In my perspective, being modest means keeping a low profile. If a woman wears a hijab, it could be interpreted as her saying, immodestly, that she is better that others in purity, and that is anti-modest. Its all in how you spin it.
The hijab should be worn optionally. Girls should not be forced back into burning buildings by police because of ridiculous "modesty" laws. That is pure evil.
Like the bound foot of old Asia, the high stilletto of the Western dress, the hijab is a way of keeping women under control. She cannot be comfortable in the heat, she is stuck not able to enjoy the sun and swim with the public (unless she goes in looking and feeling foolish), and she is separating herself, defining herself as a Muslim---is this necessary?
Each woman should decide, no one should legislate or condemn this.
Its time for women in every culture and creed to declare themselves equal to men, capable of making decisions about what they ought to wear. It is past time.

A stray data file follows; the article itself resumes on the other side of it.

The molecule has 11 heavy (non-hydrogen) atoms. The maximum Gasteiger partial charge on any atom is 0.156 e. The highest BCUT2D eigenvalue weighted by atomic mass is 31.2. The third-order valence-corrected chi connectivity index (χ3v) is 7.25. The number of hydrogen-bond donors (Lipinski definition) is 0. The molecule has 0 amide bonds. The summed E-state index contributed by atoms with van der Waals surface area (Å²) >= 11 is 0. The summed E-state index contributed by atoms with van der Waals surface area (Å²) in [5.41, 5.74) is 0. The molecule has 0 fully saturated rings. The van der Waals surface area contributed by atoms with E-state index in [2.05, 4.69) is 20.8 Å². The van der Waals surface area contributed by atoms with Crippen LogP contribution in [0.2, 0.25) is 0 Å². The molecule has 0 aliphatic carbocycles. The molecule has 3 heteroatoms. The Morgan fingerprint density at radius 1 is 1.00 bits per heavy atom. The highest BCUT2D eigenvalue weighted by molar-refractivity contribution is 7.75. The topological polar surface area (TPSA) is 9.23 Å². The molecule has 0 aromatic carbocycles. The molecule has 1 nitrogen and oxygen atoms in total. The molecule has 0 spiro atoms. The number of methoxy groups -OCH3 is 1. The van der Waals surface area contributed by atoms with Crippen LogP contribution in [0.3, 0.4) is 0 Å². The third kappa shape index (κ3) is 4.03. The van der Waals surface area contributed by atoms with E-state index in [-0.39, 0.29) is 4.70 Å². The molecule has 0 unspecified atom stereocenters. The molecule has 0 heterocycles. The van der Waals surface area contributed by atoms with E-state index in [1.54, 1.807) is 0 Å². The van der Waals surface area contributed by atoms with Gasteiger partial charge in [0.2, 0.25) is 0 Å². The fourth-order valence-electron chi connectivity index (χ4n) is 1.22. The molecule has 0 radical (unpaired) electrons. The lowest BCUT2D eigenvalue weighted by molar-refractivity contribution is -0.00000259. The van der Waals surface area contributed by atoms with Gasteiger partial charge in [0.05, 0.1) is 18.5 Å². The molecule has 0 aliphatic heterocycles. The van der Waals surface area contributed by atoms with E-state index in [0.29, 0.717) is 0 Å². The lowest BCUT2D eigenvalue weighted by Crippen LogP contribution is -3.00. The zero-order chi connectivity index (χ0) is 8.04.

10:55AM PDT on Jun 30, 2011

Thx for the post

9:36AM PDT on Jun 30, 2011

It takes some courage to take the hijab off in countries like Egypt. I guess some of the women that wear the hijab in North America are also courageous, but I don't think they are modest. Modesty isn't something you can flaunt, and the hijab is very ostentatious. When a woman is the only one in a crowd wearing a hijab, she can be seen a hundred feet away. It's like she's saying: 'Look at me, and see how modest and pious I am!' Doesn't that go against the very concept of modesty?
I do believe that people can wear whatever they want, but to me, wearing a hijab in North America means being proud of your Faith... which is good, but it's not modest.

9:22AM PDT on Jun 30, 2011

I have trouble with both sides of the coin.,so until I walk a mile in her hijab I reserve my judgement

9:05AM PDT on Jun 30, 2011

Organized religions, all of them, based on myth and lies. Why do people continue to follow them? Why isn't appreciation and awe of the miracles and mysteries we see every day enough? I don't know any "religious" people who can admit that we do not know. We do not have any real proof of why we are here and why we have been given "gravity" so we can hurtle through space and not fall off! Our entire existence, planet, universe are amazing mysteries. Stop following these silly religions made by man to control people, especially women. Do your historical research and you will learn how they all "came to be" and every religion has it's beginnings with a "prophet".....a man who wanted control and power.